I'm a literary writer, which means that I care about the shape of sentences as much as I care about plot and character. My stories have won the Barry Hannah Prize, the Matt Clark Prize, the Ron Rash Award, the American Literary Review Fiction Prize, an Illinois Arts Council Fellowship for Fiction, the Seven Hills Review Prose Contest, the Jeanne M. Leiby Chapbook Award, a Gold Medal for Drama from Readers' Favorites, and many others. Here is a sample of my work.
Her young life changed in an instant. Now she shares her story with the child she gave away.
Adopted at birth, Marylee's parents told her she was a "chosen child." She tried her hardest to make them proud, but her parents' divorce sent her into the comforting arms of a handsome Catholic boy.
Convinced that he was her Romeo and she a modern-day Juliet, she surrendered to passion. Unfortunately, it was 1961. Pregnant girls were sent away, and their babies given up for adoption.
Nature vs. nurture:Which plays a greater role in who we become? The family we were raised in, or the parents we never knew?
In telling her adult son the story of his birth, can the narrator find compassion for her own wounded inner child?
If you like truthful accounts laced with the passion of youth and the wisdom of age, read Marylee MacDonald's funny and poignant memoir about how we grow up, grow old, and learn to accept ourselves.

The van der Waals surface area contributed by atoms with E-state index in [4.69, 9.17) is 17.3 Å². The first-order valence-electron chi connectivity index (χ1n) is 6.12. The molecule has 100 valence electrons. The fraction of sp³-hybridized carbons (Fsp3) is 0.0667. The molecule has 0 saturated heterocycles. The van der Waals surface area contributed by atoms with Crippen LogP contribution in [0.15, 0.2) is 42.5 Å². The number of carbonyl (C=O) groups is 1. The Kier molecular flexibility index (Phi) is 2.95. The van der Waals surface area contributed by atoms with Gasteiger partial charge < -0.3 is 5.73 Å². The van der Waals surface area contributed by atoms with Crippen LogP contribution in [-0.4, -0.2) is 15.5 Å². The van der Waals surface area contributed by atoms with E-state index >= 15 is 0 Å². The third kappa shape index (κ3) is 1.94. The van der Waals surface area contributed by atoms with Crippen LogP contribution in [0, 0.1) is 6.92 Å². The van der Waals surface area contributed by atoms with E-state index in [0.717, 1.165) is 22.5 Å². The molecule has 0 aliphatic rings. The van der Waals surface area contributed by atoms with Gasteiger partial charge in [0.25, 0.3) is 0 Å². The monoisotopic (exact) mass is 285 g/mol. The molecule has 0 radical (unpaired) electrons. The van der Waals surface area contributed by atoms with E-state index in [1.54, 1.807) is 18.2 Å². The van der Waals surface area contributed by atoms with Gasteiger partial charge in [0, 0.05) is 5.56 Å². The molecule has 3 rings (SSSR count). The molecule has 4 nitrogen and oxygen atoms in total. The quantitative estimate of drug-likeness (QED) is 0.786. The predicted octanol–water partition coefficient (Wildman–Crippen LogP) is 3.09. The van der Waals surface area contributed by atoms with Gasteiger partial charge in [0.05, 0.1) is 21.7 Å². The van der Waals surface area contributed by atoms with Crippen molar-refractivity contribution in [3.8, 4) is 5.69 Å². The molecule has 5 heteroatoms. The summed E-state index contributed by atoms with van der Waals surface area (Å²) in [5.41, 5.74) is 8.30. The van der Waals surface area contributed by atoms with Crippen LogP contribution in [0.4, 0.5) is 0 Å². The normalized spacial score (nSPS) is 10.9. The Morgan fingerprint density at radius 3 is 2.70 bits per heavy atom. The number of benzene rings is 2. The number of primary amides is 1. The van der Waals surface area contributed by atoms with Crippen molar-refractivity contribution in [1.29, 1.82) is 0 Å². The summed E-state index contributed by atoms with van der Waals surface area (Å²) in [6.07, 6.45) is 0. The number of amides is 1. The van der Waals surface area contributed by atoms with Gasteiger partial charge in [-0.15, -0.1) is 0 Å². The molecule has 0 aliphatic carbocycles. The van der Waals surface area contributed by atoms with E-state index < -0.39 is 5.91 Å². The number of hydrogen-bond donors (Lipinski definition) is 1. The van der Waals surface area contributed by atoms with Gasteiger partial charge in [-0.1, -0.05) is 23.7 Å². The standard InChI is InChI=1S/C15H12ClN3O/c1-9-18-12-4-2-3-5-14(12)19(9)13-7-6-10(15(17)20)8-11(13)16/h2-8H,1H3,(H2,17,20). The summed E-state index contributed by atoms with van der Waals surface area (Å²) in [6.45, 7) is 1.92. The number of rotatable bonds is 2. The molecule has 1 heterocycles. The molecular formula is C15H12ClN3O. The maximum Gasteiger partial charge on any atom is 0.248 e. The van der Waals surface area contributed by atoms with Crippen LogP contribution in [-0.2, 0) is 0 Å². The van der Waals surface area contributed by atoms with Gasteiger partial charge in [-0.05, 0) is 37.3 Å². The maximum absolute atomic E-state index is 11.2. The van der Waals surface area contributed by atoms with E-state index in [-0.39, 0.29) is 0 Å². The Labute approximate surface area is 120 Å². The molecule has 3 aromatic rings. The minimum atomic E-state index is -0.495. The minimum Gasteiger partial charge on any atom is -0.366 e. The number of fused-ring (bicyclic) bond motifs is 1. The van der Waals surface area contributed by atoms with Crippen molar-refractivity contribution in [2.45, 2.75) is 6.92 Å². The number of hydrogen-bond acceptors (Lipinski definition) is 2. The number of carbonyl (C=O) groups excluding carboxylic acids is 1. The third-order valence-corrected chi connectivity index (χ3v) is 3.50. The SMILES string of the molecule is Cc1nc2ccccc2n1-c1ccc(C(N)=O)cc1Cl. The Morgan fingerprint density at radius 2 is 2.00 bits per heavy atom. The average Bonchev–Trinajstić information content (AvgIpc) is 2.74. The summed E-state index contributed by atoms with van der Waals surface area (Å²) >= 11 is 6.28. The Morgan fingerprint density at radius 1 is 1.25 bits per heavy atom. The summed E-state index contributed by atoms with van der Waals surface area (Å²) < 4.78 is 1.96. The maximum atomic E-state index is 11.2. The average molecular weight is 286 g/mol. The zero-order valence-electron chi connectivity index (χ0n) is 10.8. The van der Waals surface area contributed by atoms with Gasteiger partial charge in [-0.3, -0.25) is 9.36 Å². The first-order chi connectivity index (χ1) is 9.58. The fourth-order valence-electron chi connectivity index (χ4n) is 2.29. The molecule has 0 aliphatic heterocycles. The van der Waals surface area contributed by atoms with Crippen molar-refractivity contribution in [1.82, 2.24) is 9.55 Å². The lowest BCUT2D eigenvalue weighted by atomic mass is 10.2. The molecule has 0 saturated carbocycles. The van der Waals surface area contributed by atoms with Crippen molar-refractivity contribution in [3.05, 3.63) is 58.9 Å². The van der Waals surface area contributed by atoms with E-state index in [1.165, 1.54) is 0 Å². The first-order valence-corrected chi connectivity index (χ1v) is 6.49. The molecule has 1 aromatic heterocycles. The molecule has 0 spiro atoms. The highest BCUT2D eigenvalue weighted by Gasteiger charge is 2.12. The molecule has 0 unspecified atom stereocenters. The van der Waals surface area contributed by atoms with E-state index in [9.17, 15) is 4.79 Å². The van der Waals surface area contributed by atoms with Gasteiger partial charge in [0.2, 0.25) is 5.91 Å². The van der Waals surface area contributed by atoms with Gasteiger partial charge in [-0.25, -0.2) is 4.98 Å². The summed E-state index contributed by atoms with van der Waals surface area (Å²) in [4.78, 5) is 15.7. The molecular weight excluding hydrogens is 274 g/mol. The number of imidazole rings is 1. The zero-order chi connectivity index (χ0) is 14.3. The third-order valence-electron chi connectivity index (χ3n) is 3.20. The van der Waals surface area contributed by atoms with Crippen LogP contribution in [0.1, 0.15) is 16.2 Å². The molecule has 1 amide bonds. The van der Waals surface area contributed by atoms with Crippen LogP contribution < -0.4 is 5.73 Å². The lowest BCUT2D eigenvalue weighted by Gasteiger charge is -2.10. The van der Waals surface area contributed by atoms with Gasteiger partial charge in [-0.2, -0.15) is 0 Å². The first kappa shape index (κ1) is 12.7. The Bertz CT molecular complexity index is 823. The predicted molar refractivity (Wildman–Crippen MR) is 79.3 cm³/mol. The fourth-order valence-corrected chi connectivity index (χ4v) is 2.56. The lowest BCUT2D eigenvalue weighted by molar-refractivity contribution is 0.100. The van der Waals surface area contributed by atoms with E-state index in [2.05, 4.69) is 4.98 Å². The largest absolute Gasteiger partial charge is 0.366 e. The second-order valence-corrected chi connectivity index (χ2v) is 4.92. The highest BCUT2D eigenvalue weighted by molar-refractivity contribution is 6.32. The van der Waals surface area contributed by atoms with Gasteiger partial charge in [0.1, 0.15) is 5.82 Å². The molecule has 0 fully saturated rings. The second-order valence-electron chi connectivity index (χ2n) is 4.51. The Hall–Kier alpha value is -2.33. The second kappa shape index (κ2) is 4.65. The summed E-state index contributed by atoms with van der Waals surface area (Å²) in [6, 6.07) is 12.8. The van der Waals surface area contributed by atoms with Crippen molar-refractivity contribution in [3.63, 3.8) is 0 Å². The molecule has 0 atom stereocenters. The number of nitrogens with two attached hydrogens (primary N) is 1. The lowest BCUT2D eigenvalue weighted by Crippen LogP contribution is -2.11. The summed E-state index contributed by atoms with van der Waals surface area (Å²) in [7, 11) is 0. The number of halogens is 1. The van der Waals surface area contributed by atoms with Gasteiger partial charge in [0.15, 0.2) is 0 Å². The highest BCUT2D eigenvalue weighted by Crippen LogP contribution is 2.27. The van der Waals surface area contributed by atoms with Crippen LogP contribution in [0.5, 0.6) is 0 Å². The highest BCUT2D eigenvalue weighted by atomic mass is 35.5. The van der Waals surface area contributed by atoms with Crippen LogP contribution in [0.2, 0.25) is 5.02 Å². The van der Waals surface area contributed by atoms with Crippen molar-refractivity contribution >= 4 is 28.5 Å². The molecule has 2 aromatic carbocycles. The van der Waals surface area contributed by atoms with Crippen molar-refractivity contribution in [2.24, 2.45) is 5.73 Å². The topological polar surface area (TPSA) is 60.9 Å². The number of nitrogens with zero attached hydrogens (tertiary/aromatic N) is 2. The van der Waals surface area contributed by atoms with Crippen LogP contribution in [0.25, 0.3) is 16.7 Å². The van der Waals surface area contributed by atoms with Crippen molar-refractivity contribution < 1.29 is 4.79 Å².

The stories in Body Language explore our often misguided attempts at connection and our very human "flight or fight" response in the face of fear. The characters stand at crossroads in their lives. They must decide whether to move ahead or stay put.
When one of my stories appeared in a literary magazine and even when it won a prize (as most of the stories in this collection had done), the publications vanished within months. Often when friends asked where they could read what I'd written, I hemmed and hawed. Finding back issues of literary magazines isn't easy. I'm thrilled to have a dozen of my best stories in Bonds of Love and Blood.
This nonfiction resource lists over 350 publishers, book contests, and small presses that take "unagented" manuscripts. Authors can contact the editors and decision-makers at publishing houses directly. For the most part, the independent publishers in this book do not charge fees.
The Rug Bazaar features two American women travelers. Each discovers the pleasures and dangers of liaisons with Turkish men. "A duet of stories that flies in the face of anything you'd think a love story could be...Much of the beauty of The Rug Bazaar is to be found in the way one story complements another."--David James Poissant, judge of the Jeanne M. Leiby Chapbook Contest
Mid-life mom, Colleen Gallagher, would do anything to protect her children from harm. When her daughter's husband falls ill with ALS, Colleen rolls up her sleeves and moves in, juggling the multiple roles of grandma, cook, and caregiver, only to discover that even her superhuman efforts can't fix what's wrong.
River Oak Review, Fall 1994.
To spare her mother the embarrassment of having a child born "out of wedlock," this honor student signed away all rights to the son she longed to raise. This piece of creative nonfiction eventually led to my memoir Surrender, published in 2021.
Selected for Roll, a Telling Our Stories Press anthology edited by CoCo Harris, this adoption essay makes links between identity, writing, and adoption. The anthology has a wealth of wonderful short memoirs and personal essays.
Written immediately after 9/11, this essay asks hard questions about America's collective fear and hubris.